This naturally sweet winter squash boasts one of the highest fiber counts of all the veggies, ringing in at a whopping 9 grams per cup. Promoting feelings of fullness—and thus staving off overeating so you can burn, rather than gain, fat—with satiating fiber isn’t the only way you’ll target that turkey neck. That’s because acorn squash is also an excellent source of vitamin C, a micronutrient that your body uses to decrease levels of the fat-storing hormone cortisol and boost the fat-burning effects of exercise, according to Arizona State University researchers.
There are plenty of fun ways to get moving and exercise. The key is figuring out what you find fun and then going and doing it. Many find classes like cycling, Zumba, hip hop, step, boot camp to be great fun, while others find their fun hitting the trails, playing tennis, biking, swimming, or even just walking with their dog. Sometimes a personal trainer, a friend, or even an online program can make any format of fitness fun as well. Be open minded and try everything you can. You won't be disappointed.
Use an adult energy needs calculator to estimate your calorie intake needs; then subtract the 500 to 1,000 calories for weight loss. For example, a 28-year-old woman who is 5 foot, 9-inches tall weighs 175 pounds and is lightly active -- less than an hour a day -- burns about 2,400 calories daily. She'll burn about 2 pounds of fat in a week if she eats 1,400 calories daily, or 1 pound a week if she eats 1,900 calories a day.
While it’s often assumed that bread is off-limits when you’re trying to lose belly fat, the right bread may actually expedite the process. Switching to sprouted bread can help out carb-lovers eager to get their fix without going up a belt size, thanks to the inulin content of sprouted grains. The results of a study published in Nutrition & Metabolism reveal that found that pre-diabetic study subjects whose diets were supplemented with inulin shaved off more belly fat and total weight than those whose meal plans didn’t pack this healthy prebiotic fiber.
This is perfect for those who want to lose weight when it comes to using flavonoids and polyphenols to ensure arteries remain clear and prevent heart or cardiac issues. Dark chocolate reduces the risk of stroke and blood pressure. Consuming chocolate at least twice a week enables lower artery calcifying by as much as thirty two percent. Consuming chocolate this frequently has benefits. The compounds in dark chocolate satiate you and make you less likely to engage in binge eating.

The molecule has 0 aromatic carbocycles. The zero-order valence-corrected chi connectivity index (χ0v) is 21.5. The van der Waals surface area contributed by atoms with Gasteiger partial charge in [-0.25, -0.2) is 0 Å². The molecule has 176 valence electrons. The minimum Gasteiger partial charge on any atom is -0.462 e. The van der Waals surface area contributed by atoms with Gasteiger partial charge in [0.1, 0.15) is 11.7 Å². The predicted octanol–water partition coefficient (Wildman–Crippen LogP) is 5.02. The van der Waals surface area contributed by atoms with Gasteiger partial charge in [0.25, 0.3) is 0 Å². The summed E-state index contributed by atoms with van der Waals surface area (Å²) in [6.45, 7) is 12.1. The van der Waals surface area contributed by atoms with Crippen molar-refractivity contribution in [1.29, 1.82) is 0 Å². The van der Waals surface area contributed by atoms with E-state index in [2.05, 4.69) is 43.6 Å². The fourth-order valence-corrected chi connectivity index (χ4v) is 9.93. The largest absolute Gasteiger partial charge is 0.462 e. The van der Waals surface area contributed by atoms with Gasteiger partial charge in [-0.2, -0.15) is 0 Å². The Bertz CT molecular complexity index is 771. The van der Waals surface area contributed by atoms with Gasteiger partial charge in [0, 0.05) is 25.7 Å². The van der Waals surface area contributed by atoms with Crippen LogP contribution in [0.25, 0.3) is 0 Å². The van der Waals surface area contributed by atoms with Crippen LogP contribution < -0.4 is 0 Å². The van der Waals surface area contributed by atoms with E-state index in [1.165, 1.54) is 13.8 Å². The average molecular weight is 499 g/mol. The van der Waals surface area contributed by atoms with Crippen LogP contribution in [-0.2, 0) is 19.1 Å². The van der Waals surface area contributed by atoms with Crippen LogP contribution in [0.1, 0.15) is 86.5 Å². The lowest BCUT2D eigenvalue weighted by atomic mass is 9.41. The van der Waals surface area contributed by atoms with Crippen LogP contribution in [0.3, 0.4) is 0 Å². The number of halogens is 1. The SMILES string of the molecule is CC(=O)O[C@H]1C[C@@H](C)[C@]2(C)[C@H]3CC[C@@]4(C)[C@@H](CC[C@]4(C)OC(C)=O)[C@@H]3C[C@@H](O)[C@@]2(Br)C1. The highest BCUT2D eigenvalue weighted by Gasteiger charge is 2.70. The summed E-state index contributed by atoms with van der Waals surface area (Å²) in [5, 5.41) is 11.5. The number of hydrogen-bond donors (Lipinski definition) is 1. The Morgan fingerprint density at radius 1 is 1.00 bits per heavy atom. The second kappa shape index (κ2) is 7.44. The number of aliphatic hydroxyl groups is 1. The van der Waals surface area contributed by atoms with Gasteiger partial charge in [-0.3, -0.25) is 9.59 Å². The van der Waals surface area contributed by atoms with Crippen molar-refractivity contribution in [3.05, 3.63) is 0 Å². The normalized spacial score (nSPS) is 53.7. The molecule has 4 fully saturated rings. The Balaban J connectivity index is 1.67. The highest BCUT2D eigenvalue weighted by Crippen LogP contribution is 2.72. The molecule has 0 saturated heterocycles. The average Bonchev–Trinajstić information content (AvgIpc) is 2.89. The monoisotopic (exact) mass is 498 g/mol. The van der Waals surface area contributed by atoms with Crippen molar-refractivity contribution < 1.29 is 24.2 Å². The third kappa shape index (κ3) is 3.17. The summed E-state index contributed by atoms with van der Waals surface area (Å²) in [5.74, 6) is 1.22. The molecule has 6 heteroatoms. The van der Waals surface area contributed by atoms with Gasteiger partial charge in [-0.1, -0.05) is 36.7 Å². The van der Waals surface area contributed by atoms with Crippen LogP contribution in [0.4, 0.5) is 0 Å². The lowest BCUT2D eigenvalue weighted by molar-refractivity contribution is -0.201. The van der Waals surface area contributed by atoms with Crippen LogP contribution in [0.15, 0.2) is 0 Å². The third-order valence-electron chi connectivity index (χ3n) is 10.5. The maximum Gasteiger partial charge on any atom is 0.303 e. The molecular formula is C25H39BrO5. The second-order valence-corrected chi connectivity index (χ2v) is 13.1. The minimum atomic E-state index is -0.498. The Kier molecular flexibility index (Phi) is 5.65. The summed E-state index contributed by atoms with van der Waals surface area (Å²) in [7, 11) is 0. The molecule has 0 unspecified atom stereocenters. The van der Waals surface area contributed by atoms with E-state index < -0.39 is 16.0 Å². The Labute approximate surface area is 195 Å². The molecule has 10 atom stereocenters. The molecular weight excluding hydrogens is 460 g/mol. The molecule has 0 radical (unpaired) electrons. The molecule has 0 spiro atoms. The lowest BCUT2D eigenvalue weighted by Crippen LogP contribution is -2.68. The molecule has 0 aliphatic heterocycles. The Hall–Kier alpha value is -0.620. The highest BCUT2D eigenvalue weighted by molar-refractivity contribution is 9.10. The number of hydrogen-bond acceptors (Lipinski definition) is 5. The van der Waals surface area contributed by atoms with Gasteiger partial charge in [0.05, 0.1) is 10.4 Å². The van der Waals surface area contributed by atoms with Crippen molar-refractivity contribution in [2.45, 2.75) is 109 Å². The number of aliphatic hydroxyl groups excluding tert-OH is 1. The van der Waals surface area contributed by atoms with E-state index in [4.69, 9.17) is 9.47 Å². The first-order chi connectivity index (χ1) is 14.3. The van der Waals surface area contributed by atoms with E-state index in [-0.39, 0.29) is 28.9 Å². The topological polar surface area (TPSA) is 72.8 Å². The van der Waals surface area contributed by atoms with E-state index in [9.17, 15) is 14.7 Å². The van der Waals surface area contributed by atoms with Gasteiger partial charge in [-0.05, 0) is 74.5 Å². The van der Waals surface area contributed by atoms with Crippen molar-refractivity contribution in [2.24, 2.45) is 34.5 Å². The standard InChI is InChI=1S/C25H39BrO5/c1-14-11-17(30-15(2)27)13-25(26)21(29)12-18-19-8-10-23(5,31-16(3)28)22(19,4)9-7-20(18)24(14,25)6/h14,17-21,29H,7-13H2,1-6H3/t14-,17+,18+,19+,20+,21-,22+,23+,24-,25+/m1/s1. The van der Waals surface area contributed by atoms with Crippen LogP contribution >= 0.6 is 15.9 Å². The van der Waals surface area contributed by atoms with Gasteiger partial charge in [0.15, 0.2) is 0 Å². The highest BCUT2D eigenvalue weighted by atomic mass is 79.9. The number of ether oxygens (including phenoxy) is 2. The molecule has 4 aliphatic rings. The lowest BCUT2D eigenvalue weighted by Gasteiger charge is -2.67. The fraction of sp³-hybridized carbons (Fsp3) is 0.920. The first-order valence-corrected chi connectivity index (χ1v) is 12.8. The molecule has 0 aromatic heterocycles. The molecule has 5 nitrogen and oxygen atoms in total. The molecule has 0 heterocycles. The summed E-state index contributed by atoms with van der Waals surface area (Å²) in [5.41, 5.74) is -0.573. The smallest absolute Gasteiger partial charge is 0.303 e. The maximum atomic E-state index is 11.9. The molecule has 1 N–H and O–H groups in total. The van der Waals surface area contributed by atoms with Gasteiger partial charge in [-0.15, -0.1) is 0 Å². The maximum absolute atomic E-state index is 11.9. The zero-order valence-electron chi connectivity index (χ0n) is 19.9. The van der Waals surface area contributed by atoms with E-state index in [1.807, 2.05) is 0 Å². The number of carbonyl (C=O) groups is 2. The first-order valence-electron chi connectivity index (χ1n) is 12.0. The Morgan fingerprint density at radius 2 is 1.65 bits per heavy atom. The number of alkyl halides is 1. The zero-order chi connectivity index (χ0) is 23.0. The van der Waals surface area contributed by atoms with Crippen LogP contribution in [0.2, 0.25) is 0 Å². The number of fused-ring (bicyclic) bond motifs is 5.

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This naturally sweet winter squash boasts one of the highest fiber counts of all the veggies, ringing in at a whopping 9 grams per cup. Promoting feelings of fullness—and thus staving off overeating so you can burn, rather than gain, fat—with satiating fiber isn’t the only way you’ll target that turkey neck. That’s because acorn squash is also an excellent source of vitamin C, a micronutrient that your body uses to decrease levels of the fat-storing hormone cortisol and boost the fat-burning effects of exercise, according to Arizona State University researchers.
Legumes provide plant-based lean protein. Protein takes longer to digest, thereby burning more calories, according to Fat Free Kitchen. Eating a bowl of bean soup for dinner or having a bean salad can help burn calories during sleeping hours. Legumes include lentils, split peas and varieties of beans. Beans include dried and/or canned kidney, black, navy, white, red, chickpeas or garbanzos, great northern and lima varieties.
Research suggests these magical pulses are one of the closest things we have to a fat-burning pill. For starters, beans are a great source of resistant starch, a type of slow-digesting, insoluble fiber that feeds the healthy bacteria in your gut, triggering the production of the chemical butyrate, which encourages the body to burn fat as fuel and reduces fat-causing inflammation. They’re also one of the top sources of soluble fiber. A recent study by Wake Forest Baptist Medical Center researchers found that for every additional 10 grams of soluble fiber eaten per day, a study subject’s belly fat was reduced by 3.7 percent over five years. Black beans? One cup boasts an impressive 4.8 grams of soluble fiber.